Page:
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Koala Research has raised $ 85,512 from 768 donors!
Koala Research

Koala populations were already threatened before the current drought tightened its grip on the country. As their habitats dry out and koalas are forced to hunt for water, a world-first research program is urgently looking for solutions.

 

Koala in a tree

 

Australia has always been tough on its native animals, throwing heat, floods and droughts at them across millennia. They’ve evolved to cope.

 

The current drought though is different; the worst in 400 years, according to some measures that factor in duration and how widespread the dry has become.

 

And yes, this drought is even challenging Australia’s native animals. One sign among many is the unusual behaviour of koalas in Gunnedah, north-eastern New South Wales.

 

Dr Valentina Mella (PhD (Research) ’14), an animal behaviourist at the University of Sydney, had been working for some time in Gunnedah, a place often called the koala capital of the world, when locals began contacting her.

 

“I was receiving photos, emails and text messages from locals telling me that they had a koala in the backyard that was drinking from the birdbath,” she remembers.

 

Ask almost any Australian, and they’ll tell you that koalas don’t drink because they get all the moisture they need from the eucalyptus leaves they eat. This isn’t strictly true. During extended droughts, the leaves actually become drier, forcing koalas to leave their trees and search for water.

 

Local Gunnedah farmer Robert Frend

 

Koalas are dangerously dehydrated

 

Looking more closely, Mella found things were worse than just koalas drinking from bird baths. Heat-stressed and dehydrated koalas were literally dropping from trees, a fact backed up by locals who said they were seeing generally fewer koalas.

 

This is happening at a time when national koala populations are already endangered. As recently as the early 20th century, koalas numbered in the millions. Today, generous estimates suggest there may be 100,000 left in the wild. Others put the number at around 40,000 and falling - rapidly.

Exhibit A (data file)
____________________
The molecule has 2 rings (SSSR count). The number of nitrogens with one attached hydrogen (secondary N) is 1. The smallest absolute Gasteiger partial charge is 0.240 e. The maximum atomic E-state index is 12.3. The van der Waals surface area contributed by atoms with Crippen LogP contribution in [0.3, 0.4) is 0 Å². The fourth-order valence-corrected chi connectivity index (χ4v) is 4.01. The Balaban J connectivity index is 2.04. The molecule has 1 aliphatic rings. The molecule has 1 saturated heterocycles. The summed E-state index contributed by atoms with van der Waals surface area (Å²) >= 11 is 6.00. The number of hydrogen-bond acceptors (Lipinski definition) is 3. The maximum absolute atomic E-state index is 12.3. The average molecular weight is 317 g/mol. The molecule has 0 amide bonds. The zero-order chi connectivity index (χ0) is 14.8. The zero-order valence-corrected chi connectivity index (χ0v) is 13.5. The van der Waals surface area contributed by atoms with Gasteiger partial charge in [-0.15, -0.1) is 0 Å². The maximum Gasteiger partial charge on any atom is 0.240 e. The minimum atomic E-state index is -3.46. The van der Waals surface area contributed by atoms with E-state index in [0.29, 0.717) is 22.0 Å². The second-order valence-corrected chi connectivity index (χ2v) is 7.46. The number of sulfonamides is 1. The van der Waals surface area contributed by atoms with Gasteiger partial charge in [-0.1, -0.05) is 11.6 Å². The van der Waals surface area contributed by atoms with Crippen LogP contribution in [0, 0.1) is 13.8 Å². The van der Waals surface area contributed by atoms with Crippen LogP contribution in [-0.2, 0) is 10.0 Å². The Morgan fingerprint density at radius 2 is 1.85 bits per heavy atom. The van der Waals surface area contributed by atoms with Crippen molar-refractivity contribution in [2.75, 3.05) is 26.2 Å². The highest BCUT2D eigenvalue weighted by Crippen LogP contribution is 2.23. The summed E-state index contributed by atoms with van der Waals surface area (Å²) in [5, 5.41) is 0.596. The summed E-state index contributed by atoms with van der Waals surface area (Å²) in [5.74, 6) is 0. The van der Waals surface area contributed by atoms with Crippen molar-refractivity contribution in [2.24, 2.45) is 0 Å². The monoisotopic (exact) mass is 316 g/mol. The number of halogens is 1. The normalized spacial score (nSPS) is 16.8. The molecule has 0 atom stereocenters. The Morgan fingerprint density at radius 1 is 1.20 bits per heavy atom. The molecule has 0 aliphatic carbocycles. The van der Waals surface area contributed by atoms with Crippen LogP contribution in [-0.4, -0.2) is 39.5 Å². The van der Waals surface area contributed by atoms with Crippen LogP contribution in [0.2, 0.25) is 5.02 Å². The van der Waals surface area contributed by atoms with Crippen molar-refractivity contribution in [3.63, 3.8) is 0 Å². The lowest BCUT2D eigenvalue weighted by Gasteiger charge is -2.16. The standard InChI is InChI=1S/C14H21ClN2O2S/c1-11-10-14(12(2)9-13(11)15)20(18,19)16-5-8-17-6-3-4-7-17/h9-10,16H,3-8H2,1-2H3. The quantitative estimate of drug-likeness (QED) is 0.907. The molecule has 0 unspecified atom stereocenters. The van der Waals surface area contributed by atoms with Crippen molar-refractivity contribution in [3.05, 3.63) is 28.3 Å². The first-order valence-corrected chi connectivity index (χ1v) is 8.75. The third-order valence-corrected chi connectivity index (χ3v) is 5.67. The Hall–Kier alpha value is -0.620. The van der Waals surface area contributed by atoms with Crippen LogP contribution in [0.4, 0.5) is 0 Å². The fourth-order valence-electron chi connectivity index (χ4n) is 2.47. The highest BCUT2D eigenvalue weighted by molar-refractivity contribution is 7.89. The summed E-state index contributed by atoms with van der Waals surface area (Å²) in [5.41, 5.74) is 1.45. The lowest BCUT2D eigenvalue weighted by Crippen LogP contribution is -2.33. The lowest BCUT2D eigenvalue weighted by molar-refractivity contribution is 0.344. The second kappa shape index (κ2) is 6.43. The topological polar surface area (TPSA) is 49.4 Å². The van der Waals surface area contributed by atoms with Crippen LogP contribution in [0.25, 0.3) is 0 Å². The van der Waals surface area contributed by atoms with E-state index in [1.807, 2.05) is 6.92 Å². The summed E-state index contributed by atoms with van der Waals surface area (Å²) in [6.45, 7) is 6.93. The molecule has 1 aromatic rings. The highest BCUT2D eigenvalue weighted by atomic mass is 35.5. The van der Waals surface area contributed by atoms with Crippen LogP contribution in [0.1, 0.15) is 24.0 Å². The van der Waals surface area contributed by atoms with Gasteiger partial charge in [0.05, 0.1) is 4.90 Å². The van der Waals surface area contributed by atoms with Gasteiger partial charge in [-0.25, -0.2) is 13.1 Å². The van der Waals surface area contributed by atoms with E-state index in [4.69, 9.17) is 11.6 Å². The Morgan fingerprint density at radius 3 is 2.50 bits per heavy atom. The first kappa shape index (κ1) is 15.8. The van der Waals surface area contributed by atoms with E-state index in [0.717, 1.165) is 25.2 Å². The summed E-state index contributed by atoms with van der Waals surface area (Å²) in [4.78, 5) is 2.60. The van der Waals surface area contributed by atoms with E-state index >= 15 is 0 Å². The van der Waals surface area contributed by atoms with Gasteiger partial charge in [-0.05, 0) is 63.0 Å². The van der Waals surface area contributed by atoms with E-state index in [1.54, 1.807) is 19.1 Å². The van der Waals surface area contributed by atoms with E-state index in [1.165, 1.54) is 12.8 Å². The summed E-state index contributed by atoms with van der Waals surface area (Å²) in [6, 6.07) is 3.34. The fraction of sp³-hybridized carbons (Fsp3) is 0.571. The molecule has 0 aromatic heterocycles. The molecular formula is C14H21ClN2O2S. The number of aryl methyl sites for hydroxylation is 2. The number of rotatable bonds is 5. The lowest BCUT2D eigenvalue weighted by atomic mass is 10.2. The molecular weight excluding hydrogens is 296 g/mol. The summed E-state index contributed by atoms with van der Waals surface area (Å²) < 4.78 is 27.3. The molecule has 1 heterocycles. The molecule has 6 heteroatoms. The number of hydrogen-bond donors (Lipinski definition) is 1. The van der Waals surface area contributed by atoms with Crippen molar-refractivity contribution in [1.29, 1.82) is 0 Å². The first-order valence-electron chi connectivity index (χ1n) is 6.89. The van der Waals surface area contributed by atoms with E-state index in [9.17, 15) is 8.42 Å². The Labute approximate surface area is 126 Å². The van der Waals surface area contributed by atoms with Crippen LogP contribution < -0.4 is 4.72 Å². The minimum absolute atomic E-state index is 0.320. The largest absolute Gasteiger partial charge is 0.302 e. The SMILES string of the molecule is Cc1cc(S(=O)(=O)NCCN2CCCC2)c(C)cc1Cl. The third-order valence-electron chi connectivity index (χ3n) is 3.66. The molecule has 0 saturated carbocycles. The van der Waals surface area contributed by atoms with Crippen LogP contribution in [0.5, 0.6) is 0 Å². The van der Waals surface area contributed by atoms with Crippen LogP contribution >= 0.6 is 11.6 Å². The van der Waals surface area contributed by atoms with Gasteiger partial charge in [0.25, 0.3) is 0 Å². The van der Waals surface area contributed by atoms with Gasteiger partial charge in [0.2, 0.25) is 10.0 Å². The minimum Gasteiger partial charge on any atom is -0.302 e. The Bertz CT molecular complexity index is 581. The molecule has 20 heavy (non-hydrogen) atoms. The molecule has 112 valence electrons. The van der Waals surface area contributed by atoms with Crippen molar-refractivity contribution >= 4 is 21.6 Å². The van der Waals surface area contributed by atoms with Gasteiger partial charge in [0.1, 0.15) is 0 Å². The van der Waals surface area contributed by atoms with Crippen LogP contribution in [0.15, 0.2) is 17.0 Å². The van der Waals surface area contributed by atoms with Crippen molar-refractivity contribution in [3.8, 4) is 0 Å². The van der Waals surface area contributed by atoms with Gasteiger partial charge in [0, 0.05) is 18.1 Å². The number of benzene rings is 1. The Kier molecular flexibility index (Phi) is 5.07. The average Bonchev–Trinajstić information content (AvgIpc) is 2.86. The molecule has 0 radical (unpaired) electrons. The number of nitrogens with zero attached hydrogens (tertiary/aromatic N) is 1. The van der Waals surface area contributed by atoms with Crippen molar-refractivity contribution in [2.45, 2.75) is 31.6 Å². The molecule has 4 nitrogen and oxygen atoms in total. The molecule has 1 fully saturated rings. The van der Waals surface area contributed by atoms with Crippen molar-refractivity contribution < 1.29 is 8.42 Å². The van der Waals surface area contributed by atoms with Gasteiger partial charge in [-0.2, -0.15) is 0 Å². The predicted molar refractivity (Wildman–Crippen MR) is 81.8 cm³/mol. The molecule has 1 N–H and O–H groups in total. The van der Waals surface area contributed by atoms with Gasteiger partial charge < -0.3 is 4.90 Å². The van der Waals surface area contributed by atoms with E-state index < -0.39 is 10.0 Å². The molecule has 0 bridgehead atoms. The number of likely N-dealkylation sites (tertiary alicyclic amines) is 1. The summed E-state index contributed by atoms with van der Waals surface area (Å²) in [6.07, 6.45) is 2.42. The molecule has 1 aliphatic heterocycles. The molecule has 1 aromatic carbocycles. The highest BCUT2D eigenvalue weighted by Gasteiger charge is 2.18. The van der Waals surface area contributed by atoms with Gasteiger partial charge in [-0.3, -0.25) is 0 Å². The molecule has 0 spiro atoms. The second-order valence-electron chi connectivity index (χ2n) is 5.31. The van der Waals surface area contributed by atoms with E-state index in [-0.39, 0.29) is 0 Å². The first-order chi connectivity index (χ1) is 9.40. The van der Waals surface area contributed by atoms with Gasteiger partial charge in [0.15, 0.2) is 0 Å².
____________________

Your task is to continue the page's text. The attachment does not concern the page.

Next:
A terrible state of affairs for a creature we claim to love, that we use as a national symbol, and that has lived happily on this continent for 25 million years.

 

The koala drinking station

 

Providing lifesaving access to water

 

Realising how threatened the Gunnedah koalas are, Mella immediately began working to understand if something could be done to alleviate the effects of climate change on koalas.

 

One of Mella’s first ideas went straight to the heart of the problem, “I approached a couple of landowners and I said, ‘How about we put out some water, and see what happens?’”

 

Running with the idea, Gunnedah local, Robert Frend, created a drinking station that could provide water for distressed koalas.

 

“It’s a fantastic design,” Mella says. “You can put the bowls in trees and they automatically refill. We also have cameras there, so we can see how much time they spend drinking.”

 

The Gunnedah community has been instrumental to the cause, “They've been a huge help and give such generous support, even allowing me to conduct studies on their properties. This research wouldn’t be possible without them.

 

 

Dr Valentina Mella releasing a koala

 

Paving the way for thirsty koalas

 

The University of Sydney community is also supporting Mella’s research through its annual giving day, Pave the Way.

 

This work, and the drinking stations could have national significance as the indiscriminate nature of climate change reaches far beyond Gunnedah to include places where koalas have previously flourished.

 

The good news is, koalas have quickly taken to the drinking stations while providing data that could lead to more insights to create practical conservation solutions. Mella is thrilled with the progress and the community support that has made it possible, while keeping in mind the enormity of the challenge and how much that still needs to be done.

 

“Climate change is endangering koalas everywhere,” Mella says. “It's important that we do something about it. Without community support and funding for research, the future doesn’t look very bright for koalas.”